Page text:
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Population Growth Is Changing Mount Rainier National Park

Ted S. Warren
AP Photo
Mount Rainier with downtown Seattle in the foreground

The Puget Sound region's rapid population growth is affecting everything from traffic to housing costs.

Those effects are rippling as far as the wilderness of Mount Rainier.

Visitation at Mount Rainier National Park is up eight percent this year, continuing a multi-year trend of increasing traffic, park superintendent Chip Jenkins said Tuesday.

That trend is changing people's experience of the nation's fifth oldest national park, he said. 

Weekend visitors often braved two-hour waits in traffic this summer just to pass through the park's gates, Jenkins said. It regularly took another hour to find parking. 

"That is not an acceptable experience," Jenkins told Pierce County Council members at a meeting in Spanaway. "That is not what we want a visit to Mount Rainier to be."

Jenkins called for a dialog with officials in surrounding communities about issues affecting the park, such as transportation.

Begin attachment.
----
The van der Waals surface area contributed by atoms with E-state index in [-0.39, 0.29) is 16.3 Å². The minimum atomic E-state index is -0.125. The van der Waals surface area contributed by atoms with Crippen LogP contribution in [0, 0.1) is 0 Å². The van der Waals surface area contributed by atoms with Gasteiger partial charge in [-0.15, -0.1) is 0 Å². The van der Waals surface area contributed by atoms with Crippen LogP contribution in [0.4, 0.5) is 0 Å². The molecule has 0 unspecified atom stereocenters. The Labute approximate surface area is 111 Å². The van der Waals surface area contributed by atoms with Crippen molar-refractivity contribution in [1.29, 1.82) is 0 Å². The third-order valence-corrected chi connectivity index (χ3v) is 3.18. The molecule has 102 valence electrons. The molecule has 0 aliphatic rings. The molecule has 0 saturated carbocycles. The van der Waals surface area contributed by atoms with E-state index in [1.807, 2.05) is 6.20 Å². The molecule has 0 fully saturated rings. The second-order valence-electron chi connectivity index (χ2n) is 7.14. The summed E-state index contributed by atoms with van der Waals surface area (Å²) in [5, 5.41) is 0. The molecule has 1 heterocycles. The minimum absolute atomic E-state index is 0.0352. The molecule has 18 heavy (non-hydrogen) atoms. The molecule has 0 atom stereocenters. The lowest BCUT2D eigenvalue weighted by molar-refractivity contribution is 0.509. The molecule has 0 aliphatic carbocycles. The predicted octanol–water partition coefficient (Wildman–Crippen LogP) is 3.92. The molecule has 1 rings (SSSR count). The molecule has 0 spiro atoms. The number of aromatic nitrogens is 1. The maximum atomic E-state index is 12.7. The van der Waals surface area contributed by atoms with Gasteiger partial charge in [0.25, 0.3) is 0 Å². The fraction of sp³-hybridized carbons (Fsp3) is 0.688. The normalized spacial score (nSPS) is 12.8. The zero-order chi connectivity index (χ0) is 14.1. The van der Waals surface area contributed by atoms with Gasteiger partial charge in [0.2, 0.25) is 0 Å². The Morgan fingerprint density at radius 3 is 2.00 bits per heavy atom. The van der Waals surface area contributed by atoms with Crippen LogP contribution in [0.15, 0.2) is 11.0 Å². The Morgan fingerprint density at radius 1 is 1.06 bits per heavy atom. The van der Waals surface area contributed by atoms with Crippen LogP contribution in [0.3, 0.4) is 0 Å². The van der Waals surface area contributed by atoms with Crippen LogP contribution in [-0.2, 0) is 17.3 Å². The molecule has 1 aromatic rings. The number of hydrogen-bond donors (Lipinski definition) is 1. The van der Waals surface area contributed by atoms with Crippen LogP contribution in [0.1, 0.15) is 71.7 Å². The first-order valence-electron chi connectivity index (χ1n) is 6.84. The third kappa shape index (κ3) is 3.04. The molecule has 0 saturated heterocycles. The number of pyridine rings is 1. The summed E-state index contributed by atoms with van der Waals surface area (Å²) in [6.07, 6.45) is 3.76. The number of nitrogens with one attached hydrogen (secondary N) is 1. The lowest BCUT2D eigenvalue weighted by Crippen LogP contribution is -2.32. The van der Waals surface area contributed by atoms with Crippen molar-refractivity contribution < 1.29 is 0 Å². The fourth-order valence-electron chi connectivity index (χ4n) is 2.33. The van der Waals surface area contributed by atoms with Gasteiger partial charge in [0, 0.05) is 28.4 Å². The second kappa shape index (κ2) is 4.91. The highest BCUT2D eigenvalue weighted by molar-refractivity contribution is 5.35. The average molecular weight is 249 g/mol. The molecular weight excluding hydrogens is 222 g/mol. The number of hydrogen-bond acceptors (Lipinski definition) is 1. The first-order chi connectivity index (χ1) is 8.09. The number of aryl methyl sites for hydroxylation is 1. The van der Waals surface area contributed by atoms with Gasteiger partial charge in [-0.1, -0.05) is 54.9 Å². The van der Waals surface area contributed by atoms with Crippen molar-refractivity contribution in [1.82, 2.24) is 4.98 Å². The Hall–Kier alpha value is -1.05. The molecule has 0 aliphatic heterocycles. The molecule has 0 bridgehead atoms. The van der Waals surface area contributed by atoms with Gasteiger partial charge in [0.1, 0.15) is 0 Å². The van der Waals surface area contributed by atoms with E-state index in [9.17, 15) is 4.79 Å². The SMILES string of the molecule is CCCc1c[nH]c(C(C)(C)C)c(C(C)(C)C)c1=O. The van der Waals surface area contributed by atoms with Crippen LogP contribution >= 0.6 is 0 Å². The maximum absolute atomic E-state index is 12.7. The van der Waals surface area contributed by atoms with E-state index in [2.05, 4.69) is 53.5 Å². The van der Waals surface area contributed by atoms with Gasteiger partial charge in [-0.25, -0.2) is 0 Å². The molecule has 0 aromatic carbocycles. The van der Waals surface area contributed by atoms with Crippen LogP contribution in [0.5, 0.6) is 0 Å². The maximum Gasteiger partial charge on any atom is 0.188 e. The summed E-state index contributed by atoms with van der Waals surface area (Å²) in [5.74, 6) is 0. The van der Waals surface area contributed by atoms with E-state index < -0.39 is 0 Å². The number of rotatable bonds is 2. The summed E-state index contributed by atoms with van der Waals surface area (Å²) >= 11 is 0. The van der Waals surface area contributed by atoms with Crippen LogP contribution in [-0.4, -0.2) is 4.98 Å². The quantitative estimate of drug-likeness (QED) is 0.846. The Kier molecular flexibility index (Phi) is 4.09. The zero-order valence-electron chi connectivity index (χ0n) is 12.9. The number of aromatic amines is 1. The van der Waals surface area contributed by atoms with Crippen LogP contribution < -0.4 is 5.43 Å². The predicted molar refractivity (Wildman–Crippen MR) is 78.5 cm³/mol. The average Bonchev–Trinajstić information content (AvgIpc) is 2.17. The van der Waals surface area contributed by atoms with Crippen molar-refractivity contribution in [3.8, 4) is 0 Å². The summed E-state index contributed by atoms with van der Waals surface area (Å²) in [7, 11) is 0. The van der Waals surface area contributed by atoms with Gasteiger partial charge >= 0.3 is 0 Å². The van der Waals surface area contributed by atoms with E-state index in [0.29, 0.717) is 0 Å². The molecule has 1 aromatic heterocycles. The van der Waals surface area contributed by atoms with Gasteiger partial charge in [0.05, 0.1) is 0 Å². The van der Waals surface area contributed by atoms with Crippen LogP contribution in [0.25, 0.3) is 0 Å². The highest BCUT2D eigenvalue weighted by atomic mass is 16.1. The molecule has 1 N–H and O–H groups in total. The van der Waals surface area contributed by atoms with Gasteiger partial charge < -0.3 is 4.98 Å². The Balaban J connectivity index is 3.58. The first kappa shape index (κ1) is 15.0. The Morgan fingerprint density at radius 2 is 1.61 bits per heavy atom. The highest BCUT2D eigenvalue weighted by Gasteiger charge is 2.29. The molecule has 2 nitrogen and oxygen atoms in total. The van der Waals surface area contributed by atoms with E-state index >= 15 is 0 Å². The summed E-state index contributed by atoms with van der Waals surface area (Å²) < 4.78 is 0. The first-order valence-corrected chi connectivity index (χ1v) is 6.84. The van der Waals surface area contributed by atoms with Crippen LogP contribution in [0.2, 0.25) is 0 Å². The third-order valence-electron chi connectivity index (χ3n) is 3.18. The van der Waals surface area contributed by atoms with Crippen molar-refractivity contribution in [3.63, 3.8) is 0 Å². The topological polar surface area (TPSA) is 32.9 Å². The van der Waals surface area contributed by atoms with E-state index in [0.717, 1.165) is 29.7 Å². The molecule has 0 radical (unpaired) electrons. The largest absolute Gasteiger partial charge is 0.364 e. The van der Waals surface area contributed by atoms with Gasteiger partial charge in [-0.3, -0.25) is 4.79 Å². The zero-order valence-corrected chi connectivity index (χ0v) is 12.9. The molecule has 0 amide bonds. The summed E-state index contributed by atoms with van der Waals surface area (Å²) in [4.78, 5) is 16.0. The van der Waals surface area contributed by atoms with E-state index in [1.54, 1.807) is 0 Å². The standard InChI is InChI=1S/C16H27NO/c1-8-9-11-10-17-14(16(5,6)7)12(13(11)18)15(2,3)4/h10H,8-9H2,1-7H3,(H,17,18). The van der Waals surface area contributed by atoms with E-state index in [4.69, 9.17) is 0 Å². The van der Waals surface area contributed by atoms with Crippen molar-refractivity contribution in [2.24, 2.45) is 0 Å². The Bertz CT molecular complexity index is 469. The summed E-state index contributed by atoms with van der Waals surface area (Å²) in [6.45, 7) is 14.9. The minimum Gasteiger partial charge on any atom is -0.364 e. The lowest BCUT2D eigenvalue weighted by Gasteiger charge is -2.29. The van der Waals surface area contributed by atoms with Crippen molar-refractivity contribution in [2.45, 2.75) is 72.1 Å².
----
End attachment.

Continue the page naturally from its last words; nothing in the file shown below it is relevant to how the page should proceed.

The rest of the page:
"We are going to have to see about trying to understand those problems in greater detail," he said.

Rising housing costs are another issue. Jenkins said at least 20 people turned down jobs at Mount Rainier this summer because they couldn't find places to live.

Jenkins assumed leadership of Mount Rainier National Park about four months ago. A 31-year veteran of the National Park Service, he previously served as regional deputy director in Seattle.

Jenkins also said the park has a $150 million backlog of maintenence projects. Of the park's $24 million annual budget, about three-quarters comes from the federal government while the rest comes from visitor fees.

Will James is a former KNKX reporter and was part of the special projects team, reporting and producing podcasts such as Outsiders and The Walk Home.